The financial markets capture the beginning of the recovery. In May, investor sentiment continued the incipient improvement that had begun in April and the appetite for risky assets increased. Some of the main catalysts that favoured investor optimism included the containment of the number of deaths caused by the pandemic, advances made in potential treatments for COVID-19 and the lifting of the restrictions on activity in the major international economies. In this regard, the economic reconstruction programme proposed by the European Commission to support the recovery of economic activity in the region also benefited investor sentiment (see the International Economy section for further details). Meanwhile, the major central banks continued to act as guarantors of financial market liquidity, in an economic environment which they anticipate will remain demanding over the coming quarters, and they pledged to take further measures if necessary.
The stock markets slowly recover. The main stock market indices performed well and extended the gains registered in April, albeit in an environment of greater volatility and with more contained advances. In the case of the developed economies, for most of the month the US indices registered greater gains than their European counterparts, continuing the trend seen since the beginning of the health crisis. However, with the recovery programme proposed by the European Commission, in the second half of May this situation turned a corner and the European indices performed in line with the S&P 500. In the emerging bloc, the performance was also disparate between economies. The decline registered in the MSCI Latin America index since the beginning of the year is three times greater than that of its Emerging Asia counterpart. The reasons for this uneven performance lie in the economic vulnerability that several Latin American countries (such as Brazil, Mexico and Argentina) were already experiencing prior to the current crisis, which would have been exacerbated by the pandemic as a result of lower commodity prices and the depreciation of their currencies. Another sign of this weakness came when part of Argentina’s sovereign debt defaulted on maturity, with the country requesting a 10-day margin to renegotiate terms.
The oil market stabilises. Following the turbulence in the crude oil market during April, when imbalances between supply and demand led to the price of a barrel of WTI oil (the US benchmark price) temporarily trading at negative prices, in May things returned to a certain normality. In addition to the incipient rise in the demand for fuels (resulting from the gradual reopening of activity in most countries) and the improvement in investor sentiment, the production cuts agreed by OPEC and its allies also came into force (amounting to 9.7 million barrels a day in May and June). Moreover, Saudi Arabia, Kuwait and the United Arab Emirates announced further production cuts in addition to those agreed with the other members of the cartel. Furthermore, in the US, several shale extraction wells halted their activity in order to ease the tensions arising from the oversupply that occurred in the previous month. The market response was strong and the price of a barrel of Brent oil rose to over 35 dollars.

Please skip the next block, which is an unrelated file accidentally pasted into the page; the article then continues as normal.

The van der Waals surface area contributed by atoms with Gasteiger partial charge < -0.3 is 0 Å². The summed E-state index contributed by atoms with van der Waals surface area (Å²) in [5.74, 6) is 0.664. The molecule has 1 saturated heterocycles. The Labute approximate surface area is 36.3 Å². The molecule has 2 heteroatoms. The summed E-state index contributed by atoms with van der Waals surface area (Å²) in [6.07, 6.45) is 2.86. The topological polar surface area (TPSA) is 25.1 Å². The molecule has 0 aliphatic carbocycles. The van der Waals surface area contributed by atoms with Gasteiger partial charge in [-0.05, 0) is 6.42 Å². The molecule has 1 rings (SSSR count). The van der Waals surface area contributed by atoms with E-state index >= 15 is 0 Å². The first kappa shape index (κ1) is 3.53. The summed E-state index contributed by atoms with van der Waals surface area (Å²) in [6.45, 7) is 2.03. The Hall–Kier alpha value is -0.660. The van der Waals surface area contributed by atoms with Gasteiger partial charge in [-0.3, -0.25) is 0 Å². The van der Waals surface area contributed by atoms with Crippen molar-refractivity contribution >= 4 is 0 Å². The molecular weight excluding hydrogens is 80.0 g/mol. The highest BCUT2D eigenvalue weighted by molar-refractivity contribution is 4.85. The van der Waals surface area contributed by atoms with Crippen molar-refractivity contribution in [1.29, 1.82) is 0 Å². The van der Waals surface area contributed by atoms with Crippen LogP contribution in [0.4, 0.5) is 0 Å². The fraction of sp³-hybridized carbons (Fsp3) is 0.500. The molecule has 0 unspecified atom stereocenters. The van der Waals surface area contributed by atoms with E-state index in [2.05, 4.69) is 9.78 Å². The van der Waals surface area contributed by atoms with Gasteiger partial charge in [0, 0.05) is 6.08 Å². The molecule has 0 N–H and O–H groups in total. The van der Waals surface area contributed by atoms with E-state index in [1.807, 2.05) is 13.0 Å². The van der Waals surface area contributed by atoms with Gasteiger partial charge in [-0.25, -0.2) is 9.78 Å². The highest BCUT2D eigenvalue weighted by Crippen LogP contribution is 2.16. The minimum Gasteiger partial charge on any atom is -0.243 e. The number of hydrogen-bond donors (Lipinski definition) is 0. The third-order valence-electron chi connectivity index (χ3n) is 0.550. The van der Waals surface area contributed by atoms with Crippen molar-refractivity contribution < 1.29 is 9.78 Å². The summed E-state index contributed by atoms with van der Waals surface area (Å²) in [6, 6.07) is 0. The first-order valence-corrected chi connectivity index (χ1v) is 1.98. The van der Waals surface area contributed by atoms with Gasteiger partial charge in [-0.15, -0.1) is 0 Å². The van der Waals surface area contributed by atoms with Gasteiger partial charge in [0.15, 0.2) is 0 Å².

The central banks commit to bolstering their measures. In May, the Fed and the ECB continued to increase their balance sheets as a result of the asset purchases under their respective monetary stimulus programmes aimed at combating the crisis. The effectiveness of their measures was made clear by the reduction of tensions in the money and credit markets, but both institutions also insisted that they are prepared to employ more tools if necessary. Another event that drew attention during the month was the ruling by the German Constitutional Court, which questioned aspects of the ECB’s monetary policy. Specifically, the Court considered that the programme of public debt purchases in the secondary market, which the ECB has been implementing since 2015 (the so-called PSPP), fails to respect the principle of proportionality (in particular, the Court considered that an analysis has not been performed of the programme’s costs and benefits in terms of the inflation mandate and the economic impacts of the measures). Thus, the Court determined that if this analysis fails to materialise within the next three months, the Bundesbank will have to cease participating in the programme. The ECB, meanwhile, indicated that it is subject to the jurisdiction of the European courts and that these courts had already ruled, in a previous judgement, in favour of the legality of the PSPP and its consistency with the ECB’s mandate. In the short term, the ruling is not expected to affect the ECB’s capacity to implement stimulus packages (moreover, the ruling does not refer to the PEPP, the major stimulus programme that the ECB has launched to address the COVID-19 crisis). Nevertheless, the conflict highlights the risk of tensions arising between the various jurisdictional levels within the EU.
The risk premiums of the euro area periphery narrow. The greater appetite for risky assets also extended to the public debt market, where the spotlight was on the sovereign yield curves of the countries of the euro area periphery. The ECB’s purchases of debt from these countries (in the secondary market) and the economic reconstruction programme proposed by the European Commission, which was announced towards the end of the month, reduced the risk premiums of Spain, Portugal and Italy by between 30 and 45 bps. Thus, at the end of the month, their spreads relative to the German bund were only slightly higher than those prior to the pandemic. Sovereign yields in Germany and the US, meanwhile, remained low.